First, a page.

MAGIC VALLEY — This week, Pfizer announced a low dose of their COVID-19 vaccine is safe for children between the ages of 5 and 11.
“Having a vaccine available for our younger children is something that we have been very enthusiastically waiting for. Part of that is because we have seen a huge increase in cases since our schools have reopened," Brianna Bodily, with the South Central Public Health District, said.
But the SCPHD says it is still unclear when they will approve the vaccine for that age group.
“Timelines are hard to predict, especially with so much load on our federal partners," Bodily said.
SCPHD says they will not approve the vaccine for children between 5 and 11 until the CDC has approved it as well. Pfizer says they have plans to submit their data to the FDA and other regulatory agencies as soon as possible.
“So typically the FDA will approve it first then the CDC will review and approve it. Then we have our on-staff doctor, who will review all of those recommendations and make her approval that we will then follow. So it could be a couple of months, it could be many months, it could be a year or more depending on what are some of those things they are seeing in these trials,” Bodily said.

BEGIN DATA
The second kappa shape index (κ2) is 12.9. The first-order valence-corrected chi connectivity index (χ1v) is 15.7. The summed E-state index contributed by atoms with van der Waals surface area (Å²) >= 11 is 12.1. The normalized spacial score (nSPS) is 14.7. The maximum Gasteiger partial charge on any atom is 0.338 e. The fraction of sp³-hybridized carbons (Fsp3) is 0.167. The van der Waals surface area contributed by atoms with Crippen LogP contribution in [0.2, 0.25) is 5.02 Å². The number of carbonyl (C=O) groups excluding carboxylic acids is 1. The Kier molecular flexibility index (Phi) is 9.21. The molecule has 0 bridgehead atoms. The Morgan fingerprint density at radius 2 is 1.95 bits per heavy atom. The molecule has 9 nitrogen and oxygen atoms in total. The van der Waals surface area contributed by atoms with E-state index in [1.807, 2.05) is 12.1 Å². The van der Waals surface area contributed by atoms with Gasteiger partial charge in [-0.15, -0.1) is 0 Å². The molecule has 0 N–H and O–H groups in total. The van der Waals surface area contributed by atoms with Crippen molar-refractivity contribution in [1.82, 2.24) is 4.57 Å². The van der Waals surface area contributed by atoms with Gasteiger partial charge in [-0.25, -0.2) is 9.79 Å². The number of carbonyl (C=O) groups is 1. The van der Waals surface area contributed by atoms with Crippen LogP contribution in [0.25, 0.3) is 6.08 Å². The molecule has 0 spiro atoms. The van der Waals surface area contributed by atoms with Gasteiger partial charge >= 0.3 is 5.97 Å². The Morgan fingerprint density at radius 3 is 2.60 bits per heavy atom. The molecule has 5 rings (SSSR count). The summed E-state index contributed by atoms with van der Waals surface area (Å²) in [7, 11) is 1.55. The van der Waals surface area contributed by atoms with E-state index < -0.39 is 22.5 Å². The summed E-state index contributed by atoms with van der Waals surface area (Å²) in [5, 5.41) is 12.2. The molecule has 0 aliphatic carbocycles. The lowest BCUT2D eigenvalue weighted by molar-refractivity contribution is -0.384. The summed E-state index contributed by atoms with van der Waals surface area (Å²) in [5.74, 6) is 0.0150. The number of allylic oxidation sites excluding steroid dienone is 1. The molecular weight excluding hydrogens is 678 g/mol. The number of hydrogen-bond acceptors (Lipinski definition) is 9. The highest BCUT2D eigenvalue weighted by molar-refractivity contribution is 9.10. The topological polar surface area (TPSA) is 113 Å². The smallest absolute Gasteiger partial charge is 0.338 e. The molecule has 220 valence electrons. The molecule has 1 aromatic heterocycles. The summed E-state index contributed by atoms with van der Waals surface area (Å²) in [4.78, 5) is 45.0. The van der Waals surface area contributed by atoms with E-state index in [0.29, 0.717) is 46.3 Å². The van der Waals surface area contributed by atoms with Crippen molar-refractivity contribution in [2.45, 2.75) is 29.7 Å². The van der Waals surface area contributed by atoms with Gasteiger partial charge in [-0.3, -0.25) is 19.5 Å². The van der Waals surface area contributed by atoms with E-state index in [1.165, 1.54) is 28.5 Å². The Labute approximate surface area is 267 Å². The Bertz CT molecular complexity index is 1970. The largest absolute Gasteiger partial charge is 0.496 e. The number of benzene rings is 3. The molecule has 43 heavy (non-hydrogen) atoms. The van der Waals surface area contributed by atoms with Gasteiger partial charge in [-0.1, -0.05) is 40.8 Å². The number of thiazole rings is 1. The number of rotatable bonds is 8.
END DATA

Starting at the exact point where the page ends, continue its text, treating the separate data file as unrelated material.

Although this age group is less likely to suffer from severe complications if they contract COVID-19, health officials say it is still essential to have a vaccine available for this age group.
“Just because our younger kids are not as likely to have a severe reaction to covid-19 does not mean that they won’t. And it also doesn't mean that they won’t carry that home to family members to friends who will have a severe reaction. So one thing that we want to avoid is making schools a spreading point," Bodily said.
Pfizer's vaccine trial included more than 2,000 participants between the ages of 5-11 who were given a low dose of the COVID-19 vaccine. Health officials say they are hopeful this will help slow the spread of COVID-19.
“We have been very hopeful that we will see a vaccine approved for some of our younger children so that we can help slow the spread of covid-19 even within those youngest in our society," Bodily said.